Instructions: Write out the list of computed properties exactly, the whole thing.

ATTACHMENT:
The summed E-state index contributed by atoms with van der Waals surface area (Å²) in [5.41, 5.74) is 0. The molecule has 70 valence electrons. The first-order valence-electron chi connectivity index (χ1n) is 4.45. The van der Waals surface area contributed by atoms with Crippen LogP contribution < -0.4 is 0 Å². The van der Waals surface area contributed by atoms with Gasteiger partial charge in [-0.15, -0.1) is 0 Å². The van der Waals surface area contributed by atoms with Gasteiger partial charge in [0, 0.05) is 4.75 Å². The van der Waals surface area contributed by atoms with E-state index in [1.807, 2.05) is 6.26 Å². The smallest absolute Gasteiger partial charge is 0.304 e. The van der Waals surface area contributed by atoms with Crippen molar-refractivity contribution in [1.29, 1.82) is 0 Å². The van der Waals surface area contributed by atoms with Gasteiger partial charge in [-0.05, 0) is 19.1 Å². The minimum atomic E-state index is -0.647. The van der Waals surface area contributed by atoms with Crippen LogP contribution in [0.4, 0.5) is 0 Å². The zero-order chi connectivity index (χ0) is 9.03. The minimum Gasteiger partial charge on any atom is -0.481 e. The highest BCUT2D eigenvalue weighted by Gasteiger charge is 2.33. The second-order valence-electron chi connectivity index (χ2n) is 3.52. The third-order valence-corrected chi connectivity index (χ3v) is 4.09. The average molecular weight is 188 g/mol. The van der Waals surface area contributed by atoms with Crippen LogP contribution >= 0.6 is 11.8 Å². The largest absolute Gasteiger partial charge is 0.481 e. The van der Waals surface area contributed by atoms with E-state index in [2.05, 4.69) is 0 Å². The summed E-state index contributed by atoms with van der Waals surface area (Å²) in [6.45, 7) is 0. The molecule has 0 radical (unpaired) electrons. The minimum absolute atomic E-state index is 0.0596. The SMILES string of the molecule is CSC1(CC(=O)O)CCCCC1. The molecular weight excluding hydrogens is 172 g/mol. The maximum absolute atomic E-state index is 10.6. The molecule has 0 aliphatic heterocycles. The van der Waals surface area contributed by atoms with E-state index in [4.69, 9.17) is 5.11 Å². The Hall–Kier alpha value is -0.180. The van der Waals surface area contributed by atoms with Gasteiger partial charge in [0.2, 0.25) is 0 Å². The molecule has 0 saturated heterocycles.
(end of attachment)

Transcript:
The summed E-state index contributed by atoms with van der Waals surface area (Å²) in [5.41, 5.74) is 0. The molecule has 70 valence electrons. The first-order valence-electron chi connectivity index (χ1n) is 4.45. The van der Waals surface area contributed by atoms with Crippen LogP contribution < -0.4 is 0 Å². The van der Waals surface area contributed by atoms with Gasteiger partial charge in [-0.15, -0.1) is 0 Å². The van der Waals surface area contributed by atoms with Gasteiger partial charge in [0, 0.05) is 4.75 Å². The van der Waals surface area contributed by atoms with E-state index in [1.807, 2.05) is 6.26 Å². The smallest absolute Gasteiger partial charge is 0.304 e. The van der Waals surface area contributed by atoms with Crippen molar-refractivity contribution in [1.29, 1.82) is 0 Å². The van der Waals surface area contributed by atoms with Gasteiger partial charge in [-0.05, 0) is 19.1 Å². The minimum atomic E-state index is -0.647. The van der Waals surface area contributed by atoms with Crippen LogP contribution in [0.4, 0.5) is 0 Å². The zero-order chi connectivity index (χ0) is 9.03. The minimum Gasteiger partial charge on any atom is -0.481 e. The highest BCUT2D eigenvalue weighted by Gasteiger charge is 2.33. The second-order valence-electron chi connectivity index (χ2n) is 3.52. The third-order valence-corrected chi connectivity index (χ3v) is 4.09. The average molecular weight is 188 g/mol. The van der Waals surface area contributed by atoms with Crippen LogP contribution >= 0.6 is 11.8 Å². The largest absolute Gasteiger partial charge is 0.481 e. The van der Waals surface area contributed by atoms with E-state index in [2.05, 4.69) is 0 Å². The summed E-state index contributed by atoms with van der Waals surface area (Å²) in [6.45, 7) is 0. The molecule has 0 radical (unpaired) electrons. The minimum absolute atomic E-state index is 0.0596. The SMILES string of the molecule is CSC1(CC(=O)O)CCCCC1. The molecular weight excluding hydrogens is 172 g/mol. The maximum absolute atomic E-state index is 10.6. The molecule has 0 aliphatic heterocycles. The van der Waals surface area contributed by atoms with E-state index in [4.69, 9.17) is 5.11 Å². The Hall–Kier alpha value is -0.180. The van der Waals surface area contributed by atoms with Gasteiger partial charge in [0.2, 0.25) is 0 Å². The molecule has 0 saturated heterocycles.